Mental health law briefing 156 – Deprivation of Liberty: The Court rules on restraint and transportation

Although the Deprivation of Liberty Safeguards (DoLS) have been in force for a while, issues still arise on their implementation. Useful guidance has recently been given by the court [1] on the use of DOLS and restraint where an individual requires transportation.

Facts

The case concerned a young man, KH, who was resident in a care placement and subject to a standard authorisation under the Deprivation of Liberty Safeguards. On occasions KH visited his mother who lived approximately 100 miles away, and was due to do so on the weekend immediately after the hearing of the application in this case.

The Application to the Court was made because in the week running up to KH’s proposed visit to his mother, he had assaulted staff at the care facility, and had also indicated to staff that when he went to his mother’s house at the weekend, he did not intend returning to the care placement. As a consequence, staff were concerned about their legal powers to forcibly restrain KH and return him to the placement, should that be required at the end of his visit.

The Care Home were aware of the guidance in the Code of Practice for the Deprivation of Liberty Safeguards at paragraphs 2.14 and 2.15, which reads as follows:

“Transporting a person who lacks capacity from their home, or another location, to a hospital or care home will not usually amount to a deprivation of liberty (for example, to take them to hospital by ambulance in an emergency). Even where there is an expectation that the person will be deprived of liberty within the care home or hospital, it is unlikely that the journey itself would constitute a deprivation of liberty so that an authorisation is needed before the journey commences. In almost all cases, it is likely that a person can be lawfully taken to a hospital or a care home under the wider provisions of the Act, as long as it is considered that being in the hospital or care home would be in their best interests….. 

In a very few cases, there may be exceptional circumstances where taking a person to a hospital or a care home amounts to a deprivation of liberty, for example, where it is necessary to do more than persuade or restrain the person for the purpose of transportation, or where the journey is exceptionally long. In such cases, it may be necessary to seek an order from the Court of Protection to ensure that the journey is taken on a lawful basis.”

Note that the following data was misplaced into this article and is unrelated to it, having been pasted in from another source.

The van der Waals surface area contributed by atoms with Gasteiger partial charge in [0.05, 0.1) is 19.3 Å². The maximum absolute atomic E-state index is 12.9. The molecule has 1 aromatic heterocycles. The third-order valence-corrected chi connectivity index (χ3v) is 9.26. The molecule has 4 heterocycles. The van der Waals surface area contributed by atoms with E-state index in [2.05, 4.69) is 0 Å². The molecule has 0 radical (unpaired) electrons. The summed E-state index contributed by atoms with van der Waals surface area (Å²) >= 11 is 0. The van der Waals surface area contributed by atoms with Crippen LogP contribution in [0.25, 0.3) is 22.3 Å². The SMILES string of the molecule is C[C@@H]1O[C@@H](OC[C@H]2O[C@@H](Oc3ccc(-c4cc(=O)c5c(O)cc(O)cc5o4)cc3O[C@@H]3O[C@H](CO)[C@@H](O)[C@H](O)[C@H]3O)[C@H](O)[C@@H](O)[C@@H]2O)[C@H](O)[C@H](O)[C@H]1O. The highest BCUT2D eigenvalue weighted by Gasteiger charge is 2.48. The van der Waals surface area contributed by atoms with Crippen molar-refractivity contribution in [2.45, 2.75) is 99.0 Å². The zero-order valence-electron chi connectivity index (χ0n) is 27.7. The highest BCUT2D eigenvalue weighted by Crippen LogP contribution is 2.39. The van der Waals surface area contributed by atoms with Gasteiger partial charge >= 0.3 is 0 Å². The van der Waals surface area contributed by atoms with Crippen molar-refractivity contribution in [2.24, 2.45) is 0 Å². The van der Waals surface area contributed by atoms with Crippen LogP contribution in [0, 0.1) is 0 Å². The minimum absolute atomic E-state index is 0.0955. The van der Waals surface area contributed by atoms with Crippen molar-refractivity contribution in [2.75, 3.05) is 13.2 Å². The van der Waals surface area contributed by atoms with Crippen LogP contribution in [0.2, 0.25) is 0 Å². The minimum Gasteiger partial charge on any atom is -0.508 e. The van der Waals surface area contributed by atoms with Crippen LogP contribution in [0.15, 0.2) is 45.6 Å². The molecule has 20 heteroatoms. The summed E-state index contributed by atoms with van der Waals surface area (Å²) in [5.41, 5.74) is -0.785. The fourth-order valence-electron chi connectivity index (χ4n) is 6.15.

In light of the above guidance, the care provider was concerned about whether the Standard Authorisation under the Deprivation of Liberty Safeguards provided sufficient authority for care staff to bring KH home at the end of his visit to his mother, and if need be, use physical restraint if he refused.

Ruling of the Court

The Judge found that the Application was not necessary. It was the Judge’s view that the paragraphs in the Deprivation of Liberty Safeguard Code of Practice referred to above, addressed a situation where there was no Standard Authorisation yet in force, but that where one was in force, that provided sufficient authority to undertake the transportation.

It was also the Judge’s view that it was inappropriate for an anticipatory declaration from the court in advance of the use of restraint. The Judge concluded that the provisions of Sections 5 and 6 of the Mental Capacity Act 2005 (which allow for proportionate restraint in an incapacitated individual’s best interests), were sufficient in the case to allow for restraint to be used. The evidence before the Judge was that KH lacked capacity to decide where he should live. There was evidence to show that it was in his best interests to reside at the care placement. Accordingly the Judge found that it was “perfectly proper for appropriate restraint to be used whether with or without the assistance of the Police, because of its being in his best interests”.

Comment 

The case is of particular interest to those managing individuals subject to the Deprivation of Liberty Safeguards, as it confirms that a Standard Authorisation empowers staff to bring an incapacitated individual back to a unit, even if they resist. It also confirms that even where no Standard Authorisation is present, the provisions of Sections 5 and 6 of the Mental Capacity Act will potentially provide sufficient authority for staff to use proportionate restraint where it is considered in a incapacitated person’s best interest to return them to a particular care placement.


Footnote
[1] DCC –vKH & Others case number: 11729380 


Disclaimer

This briefing is for guidance purposes only. RadcliffesLeBrasseur accepts no responsibility or liability whatsoever for any action taken or not taken in relation to this note and recommends that appropriate legal advice be taken having regard to a client's own particular circumstances.

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